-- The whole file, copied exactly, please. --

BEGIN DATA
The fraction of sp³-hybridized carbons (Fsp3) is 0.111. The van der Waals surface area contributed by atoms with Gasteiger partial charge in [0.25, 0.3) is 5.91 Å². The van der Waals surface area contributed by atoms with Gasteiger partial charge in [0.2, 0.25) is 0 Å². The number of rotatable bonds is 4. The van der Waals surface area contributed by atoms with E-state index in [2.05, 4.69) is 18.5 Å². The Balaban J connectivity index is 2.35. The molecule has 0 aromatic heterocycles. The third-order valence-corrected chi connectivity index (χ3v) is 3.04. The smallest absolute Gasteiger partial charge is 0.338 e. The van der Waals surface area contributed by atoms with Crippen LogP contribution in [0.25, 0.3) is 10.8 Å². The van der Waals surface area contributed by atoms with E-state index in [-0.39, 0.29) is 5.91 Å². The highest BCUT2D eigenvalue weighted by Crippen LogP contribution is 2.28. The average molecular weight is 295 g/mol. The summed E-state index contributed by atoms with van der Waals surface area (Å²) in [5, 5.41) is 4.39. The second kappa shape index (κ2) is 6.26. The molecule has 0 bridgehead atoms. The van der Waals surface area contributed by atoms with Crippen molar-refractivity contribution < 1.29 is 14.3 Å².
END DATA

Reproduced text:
The fraction of sp³-hybridized carbons (Fsp3) is 0.111. The van der Waals surface area contributed by atoms with Gasteiger partial charge in [0.25, 0.3) is 5.91 Å². The van der Waals surface area contributed by atoms with Gasteiger partial charge in [0.2, 0.25) is 0 Å². The number of rotatable bonds is 4. The van der Waals surface area contributed by atoms with E-state index in [2.05, 4.69) is 18.5 Å². The Balaban J connectivity index is 2.35. The molecule has 0 aromatic heterocycles. The third-order valence-corrected chi connectivity index (χ3v) is 3.04. The smallest absolute Gasteiger partial charge is 0.338 e. The van der Waals surface area contributed by atoms with Crippen LogP contribution in [0.25, 0.3) is 10.8 Å². The van der Waals surface area contributed by atoms with E-state index in [-0.39, 0.29) is 5.91 Å². The highest BCUT2D eigenvalue weighted by Crippen LogP contribution is 2.28. The average molecular weight is 295 g/mol. The summed E-state index contributed by atoms with van der Waals surface area (Å²) in [5, 5.41) is 4.39. The second kappa shape index (κ2) is 6.26. The molecule has 0 bridgehead atoms. The van der Waals surface area contributed by atoms with Crippen molar-refractivity contribution < 1.29 is 14.3 Å².